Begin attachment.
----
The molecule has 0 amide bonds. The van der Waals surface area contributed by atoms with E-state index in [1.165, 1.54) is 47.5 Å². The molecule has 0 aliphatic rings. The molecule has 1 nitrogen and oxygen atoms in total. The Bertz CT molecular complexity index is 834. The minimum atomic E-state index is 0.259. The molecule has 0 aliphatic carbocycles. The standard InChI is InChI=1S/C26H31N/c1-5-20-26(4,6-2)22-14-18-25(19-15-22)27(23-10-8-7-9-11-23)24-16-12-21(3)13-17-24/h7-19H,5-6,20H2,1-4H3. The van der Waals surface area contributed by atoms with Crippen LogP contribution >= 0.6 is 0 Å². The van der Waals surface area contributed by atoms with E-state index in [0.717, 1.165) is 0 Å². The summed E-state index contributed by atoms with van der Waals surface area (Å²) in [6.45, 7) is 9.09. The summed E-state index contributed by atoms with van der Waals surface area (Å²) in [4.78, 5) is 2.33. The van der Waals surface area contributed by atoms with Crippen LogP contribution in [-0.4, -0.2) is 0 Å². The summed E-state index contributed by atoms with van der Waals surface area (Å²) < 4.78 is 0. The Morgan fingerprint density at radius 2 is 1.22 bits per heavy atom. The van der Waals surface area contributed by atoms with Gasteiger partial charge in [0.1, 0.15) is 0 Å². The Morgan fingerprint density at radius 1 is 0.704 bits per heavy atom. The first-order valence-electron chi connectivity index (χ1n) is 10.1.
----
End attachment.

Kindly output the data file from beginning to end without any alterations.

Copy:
The molecule has 0 amide bonds. The van der Waals surface area contributed by atoms with E-state index in [1.165, 1.54) is 47.5 Å². The molecule has 0 aliphatic rings. The molecule has 1 nitrogen and oxygen atoms in total. The Bertz CT molecular complexity index is 834. The minimum atomic E-state index is 0.259. The molecule has 0 aliphatic carbocycles. The standard InChI is InChI=1S/C26H31N/c1-5-20-26(4,6-2)22-14-18-25(19-15-22)27(23-10-8-7-9-11-23)24-16-12-21(3)13-17-24/h7-19H,5-6,20H2,1-4H3. The van der Waals surface area contributed by atoms with Crippen LogP contribution >= 0.6 is 0 Å². The van der Waals surface area contributed by atoms with E-state index in [0.717, 1.165) is 0 Å². The summed E-state index contributed by atoms with van der Waals surface area (Å²) in [6.45, 7) is 9.09. The summed E-state index contributed by atoms with van der Waals surface area (Å²) in [4.78, 5) is 2.33. The van der Waals surface area contributed by atoms with Crippen LogP contribution in [-0.4, -0.2) is 0 Å². The summed E-state index contributed by atoms with van der Waals surface area (Å²) < 4.78 is 0. The Morgan fingerprint density at radius 2 is 1.22 bits per heavy atom. The van der Waals surface area contributed by atoms with Gasteiger partial charge in [0.1, 0.15) is 0 Å². The Morgan fingerprint density at radius 1 is 0.704 bits per heavy atom. The first-order valence-electron chi connectivity index (χ1n) is 10.1.